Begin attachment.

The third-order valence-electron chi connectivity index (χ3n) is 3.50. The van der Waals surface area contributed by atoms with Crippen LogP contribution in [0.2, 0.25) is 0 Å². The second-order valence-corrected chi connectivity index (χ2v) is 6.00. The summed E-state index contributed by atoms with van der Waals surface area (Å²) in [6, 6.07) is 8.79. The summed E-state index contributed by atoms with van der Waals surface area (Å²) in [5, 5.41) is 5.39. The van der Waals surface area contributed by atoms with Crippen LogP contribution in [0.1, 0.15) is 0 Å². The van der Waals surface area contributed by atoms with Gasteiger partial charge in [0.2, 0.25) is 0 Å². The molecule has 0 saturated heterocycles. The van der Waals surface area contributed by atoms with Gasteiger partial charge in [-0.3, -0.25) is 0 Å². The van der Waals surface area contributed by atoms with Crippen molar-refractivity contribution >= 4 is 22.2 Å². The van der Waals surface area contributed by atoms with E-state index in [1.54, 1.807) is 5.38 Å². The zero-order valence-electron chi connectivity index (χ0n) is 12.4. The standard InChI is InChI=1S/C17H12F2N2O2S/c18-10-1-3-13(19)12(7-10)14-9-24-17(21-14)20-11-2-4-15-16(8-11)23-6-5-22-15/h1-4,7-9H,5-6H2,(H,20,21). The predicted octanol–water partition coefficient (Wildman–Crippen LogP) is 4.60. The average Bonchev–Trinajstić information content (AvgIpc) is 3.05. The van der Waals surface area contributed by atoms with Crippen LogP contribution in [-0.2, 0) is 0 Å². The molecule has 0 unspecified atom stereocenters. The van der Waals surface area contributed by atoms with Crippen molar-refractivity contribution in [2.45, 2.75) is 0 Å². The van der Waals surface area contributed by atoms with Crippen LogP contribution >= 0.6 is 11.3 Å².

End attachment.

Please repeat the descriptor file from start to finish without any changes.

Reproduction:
The third-order valence-electron chi connectivity index (χ3n) is 3.50. The van der Waals surface area contributed by atoms with Crippen LogP contribution in [0.2, 0.25) is 0 Å². The second-order valence-corrected chi connectivity index (χ2v) is 6.00. The summed E-state index contributed by atoms with van der Waals surface area (Å²) in [6, 6.07) is 8.79. The summed E-state index contributed by atoms with van der Waals surface area (Å²) in [5, 5.41) is 5.39. The van der Waals surface area contributed by atoms with Crippen LogP contribution in [0.1, 0.15) is 0 Å². The van der Waals surface area contributed by atoms with Gasteiger partial charge in [0.2, 0.25) is 0 Å². The molecule has 0 saturated heterocycles. The van der Waals surface area contributed by atoms with Gasteiger partial charge in [-0.3, -0.25) is 0 Å². The van der Waals surface area contributed by atoms with Crippen molar-refractivity contribution >= 4 is 22.2 Å². The van der Waals surface area contributed by atoms with E-state index in [1.54, 1.807) is 5.38 Å². The zero-order valence-electron chi connectivity index (χ0n) is 12.4. The standard InChI is InChI=1S/C17H12F2N2O2S/c18-10-1-3-13(19)12(7-10)14-9-24-17(21-14)20-11-2-4-15-16(8-11)23-6-5-22-15/h1-4,7-9H,5-6H2,(H,20,21). The predicted octanol–water partition coefficient (Wildman–Crippen LogP) is 4.60. The average Bonchev–Trinajstić information content (AvgIpc) is 3.05. The van der Waals surface area contributed by atoms with Crippen LogP contribution in [-0.2, 0) is 0 Å². The molecule has 0 unspecified atom stereocenters. The van der Waals surface area contributed by atoms with Crippen molar-refractivity contribution in [2.45, 2.75) is 0 Å². The van der Waals surface area contributed by atoms with Crippen LogP contribution >= 0.6 is 11.3 Å².